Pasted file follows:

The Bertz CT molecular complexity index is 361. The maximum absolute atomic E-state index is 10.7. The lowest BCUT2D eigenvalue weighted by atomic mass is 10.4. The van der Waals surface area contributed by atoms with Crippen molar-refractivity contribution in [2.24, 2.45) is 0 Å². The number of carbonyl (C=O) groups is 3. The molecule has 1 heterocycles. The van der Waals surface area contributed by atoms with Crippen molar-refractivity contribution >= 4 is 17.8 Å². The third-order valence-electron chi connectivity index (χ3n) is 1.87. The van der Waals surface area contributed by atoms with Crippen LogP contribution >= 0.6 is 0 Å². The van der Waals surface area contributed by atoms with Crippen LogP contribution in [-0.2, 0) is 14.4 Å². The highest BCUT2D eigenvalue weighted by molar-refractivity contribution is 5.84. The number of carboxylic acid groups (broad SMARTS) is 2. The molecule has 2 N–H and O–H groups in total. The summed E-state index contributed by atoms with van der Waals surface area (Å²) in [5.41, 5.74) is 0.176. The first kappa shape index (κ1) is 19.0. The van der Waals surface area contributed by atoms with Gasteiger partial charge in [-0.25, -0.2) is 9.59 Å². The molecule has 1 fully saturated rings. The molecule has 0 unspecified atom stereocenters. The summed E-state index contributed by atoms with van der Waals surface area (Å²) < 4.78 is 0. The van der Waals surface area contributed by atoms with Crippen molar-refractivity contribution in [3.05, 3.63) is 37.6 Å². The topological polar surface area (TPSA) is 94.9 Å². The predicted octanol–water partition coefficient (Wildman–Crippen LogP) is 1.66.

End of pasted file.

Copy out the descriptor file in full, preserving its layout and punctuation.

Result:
The Bertz CT molecular complexity index is 361. The maximum absolute atomic E-state index is 10.7. The lowest BCUT2D eigenvalue weighted by atomic mass is 10.4. The van der Waals surface area contributed by atoms with Crippen molar-refractivity contribution in [2.24, 2.45) is 0 Å². The number of carbonyl (C=O) groups is 3. The molecule has 1 heterocycles. The van der Waals surface area contributed by atoms with Crippen molar-refractivity contribution >= 4 is 17.8 Å². The third-order valence-electron chi connectivity index (χ3n) is 1.87. The van der Waals surface area contributed by atoms with Crippen LogP contribution >= 0.6 is 0 Å². The van der Waals surface area contributed by atoms with Crippen LogP contribution in [-0.2, 0) is 14.4 Å². The highest BCUT2D eigenvalue weighted by molar-refractivity contribution is 5.84. The number of carboxylic acid groups (broad SMARTS) is 2. The molecule has 2 N–H and O–H groups in total. The summed E-state index contributed by atoms with van der Waals surface area (Å²) in [5.41, 5.74) is 0.176. The first kappa shape index (κ1) is 19.0. The van der Waals surface area contributed by atoms with Gasteiger partial charge in [-0.25, -0.2) is 9.59 Å². The molecule has 1 fully saturated rings. The molecule has 0 unspecified atom stereocenters. The summed E-state index contributed by atoms with van der Waals surface area (Å²) < 4.78 is 0. The van der Waals surface area contributed by atoms with Crippen molar-refractivity contribution in [3.05, 3.63) is 37.6 Å². The topological polar surface area (TPSA) is 94.9 Å². The predicted octanol–water partition coefficient (Wildman–Crippen LogP) is 1.66.